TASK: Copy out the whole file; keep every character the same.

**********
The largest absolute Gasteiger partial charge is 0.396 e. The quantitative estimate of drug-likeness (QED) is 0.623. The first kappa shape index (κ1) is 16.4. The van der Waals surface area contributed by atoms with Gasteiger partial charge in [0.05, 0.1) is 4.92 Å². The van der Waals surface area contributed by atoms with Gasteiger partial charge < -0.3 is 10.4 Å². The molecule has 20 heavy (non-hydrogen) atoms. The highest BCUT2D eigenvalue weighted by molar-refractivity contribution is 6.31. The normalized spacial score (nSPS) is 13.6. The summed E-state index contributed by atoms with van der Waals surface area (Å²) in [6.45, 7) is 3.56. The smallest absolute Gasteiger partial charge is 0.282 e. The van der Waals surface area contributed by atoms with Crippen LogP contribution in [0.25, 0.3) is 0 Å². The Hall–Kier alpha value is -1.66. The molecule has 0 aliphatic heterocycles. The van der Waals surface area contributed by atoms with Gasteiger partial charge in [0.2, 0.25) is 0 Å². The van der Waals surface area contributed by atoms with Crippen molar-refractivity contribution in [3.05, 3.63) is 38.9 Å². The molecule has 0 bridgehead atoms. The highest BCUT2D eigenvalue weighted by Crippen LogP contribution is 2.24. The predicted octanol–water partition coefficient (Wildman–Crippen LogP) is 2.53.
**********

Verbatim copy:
The largest absolute Gasteiger partial charge is 0.396 e. The quantitative estimate of drug-likeness (QED) is 0.623. The first kappa shape index (κ1) is 16.4. The van der Waals surface area contributed by atoms with Gasteiger partial charge in [0.05, 0.1) is 4.92 Å². The van der Waals surface area contributed by atoms with Gasteiger partial charge < -0.3 is 10.4 Å². The molecule has 20 heavy (non-hydrogen) atoms. The highest BCUT2D eigenvalue weighted by molar-refractivity contribution is 6.31. The normalized spacial score (nSPS) is 13.6. The summed E-state index contributed by atoms with van der Waals surface area (Å²) in [6.45, 7) is 3.56. The smallest absolute Gasteiger partial charge is 0.282 e. The van der Waals surface area contributed by atoms with Crippen LogP contribution in [0.25, 0.3) is 0 Å². The Hall–Kier alpha value is -1.66. The molecule has 0 aliphatic heterocycles. The van der Waals surface area contributed by atoms with Gasteiger partial charge in [0.2, 0.25) is 0 Å². The van der Waals surface area contributed by atoms with Crippen molar-refractivity contribution in [3.05, 3.63) is 38.9 Å². The molecule has 0 bridgehead atoms. The highest BCUT2D eigenvalue weighted by Crippen LogP contribution is 2.24. The predicted octanol–water partition coefficient (Wildman–Crippen LogP) is 2.53.